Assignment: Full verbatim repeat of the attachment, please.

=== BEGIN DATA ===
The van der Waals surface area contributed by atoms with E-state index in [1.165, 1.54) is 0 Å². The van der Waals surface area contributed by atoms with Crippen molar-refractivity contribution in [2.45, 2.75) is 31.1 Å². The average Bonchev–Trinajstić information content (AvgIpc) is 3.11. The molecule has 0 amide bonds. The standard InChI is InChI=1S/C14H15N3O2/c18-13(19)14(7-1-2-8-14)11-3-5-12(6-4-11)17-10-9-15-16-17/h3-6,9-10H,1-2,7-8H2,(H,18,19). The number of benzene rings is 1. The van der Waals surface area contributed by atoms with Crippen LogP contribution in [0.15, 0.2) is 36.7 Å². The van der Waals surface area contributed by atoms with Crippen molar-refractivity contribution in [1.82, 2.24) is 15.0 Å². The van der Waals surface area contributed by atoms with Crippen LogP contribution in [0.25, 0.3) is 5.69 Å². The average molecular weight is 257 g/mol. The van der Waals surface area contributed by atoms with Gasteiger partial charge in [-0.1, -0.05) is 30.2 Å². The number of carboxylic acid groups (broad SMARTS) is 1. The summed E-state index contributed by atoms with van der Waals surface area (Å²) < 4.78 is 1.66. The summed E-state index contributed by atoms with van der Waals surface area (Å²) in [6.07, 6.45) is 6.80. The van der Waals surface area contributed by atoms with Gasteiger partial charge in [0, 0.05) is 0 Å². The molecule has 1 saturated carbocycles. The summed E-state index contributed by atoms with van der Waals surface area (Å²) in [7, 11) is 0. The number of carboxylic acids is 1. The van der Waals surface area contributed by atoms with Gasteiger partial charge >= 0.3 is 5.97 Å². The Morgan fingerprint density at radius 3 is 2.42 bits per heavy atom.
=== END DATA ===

The van der Waals surface area contributed by atoms with E-state index in [1.165, 1.54) is 0 Å². The van der Waals surface area contributed by atoms with Crippen molar-refractivity contribution in [2.45, 2.75) is 31.1 Å². The average Bonchev–Trinajstić information content (AvgIpc) is 3.11. The molecule has 0 amide bonds. The standard InChI is InChI=1S/C14H15N3O2/c18-13(19)14(7-1-2-8-14)11-3-5-12(6-4-11)17-10-9-15-16-17/h3-6,9-10H,1-2,7-8H2,(H,18,19). The number of benzene rings is 1. The van der Waals surface area contributed by atoms with Crippen LogP contribution in [0.15, 0.2) is 36.7 Å². The van der Waals surface area contributed by atoms with Crippen molar-refractivity contribution in [1.82, 2.24) is 15.0 Å². The van der Waals surface area contributed by atoms with Crippen LogP contribution in [0.25, 0.3) is 5.69 Å². The average molecular weight is 257 g/mol. The van der Waals surface area contributed by atoms with Gasteiger partial charge in [-0.1, -0.05) is 30.2 Å². The number of carboxylic acid groups (broad SMARTS) is 1. The summed E-state index contributed by atoms with van der Waals surface area (Å²) < 4.78 is 1.66. The summed E-state index contributed by atoms with van der Waals surface area (Å²) in [6.07, 6.45) is 6.80. The van der Waals surface area contributed by atoms with Gasteiger partial charge in [0, 0.05) is 0 Å². The molecule has 1 saturated carbocycles. The summed E-state index contributed by atoms with van der Waals surface area (Å²) in [7, 11) is 0. The number of carboxylic acids is 1. The van der Waals surface area contributed by atoms with Gasteiger partial charge >= 0.3 is 5.97 Å². The Morgan fingerprint density at radius 3 is 2.42 bits per heavy atom.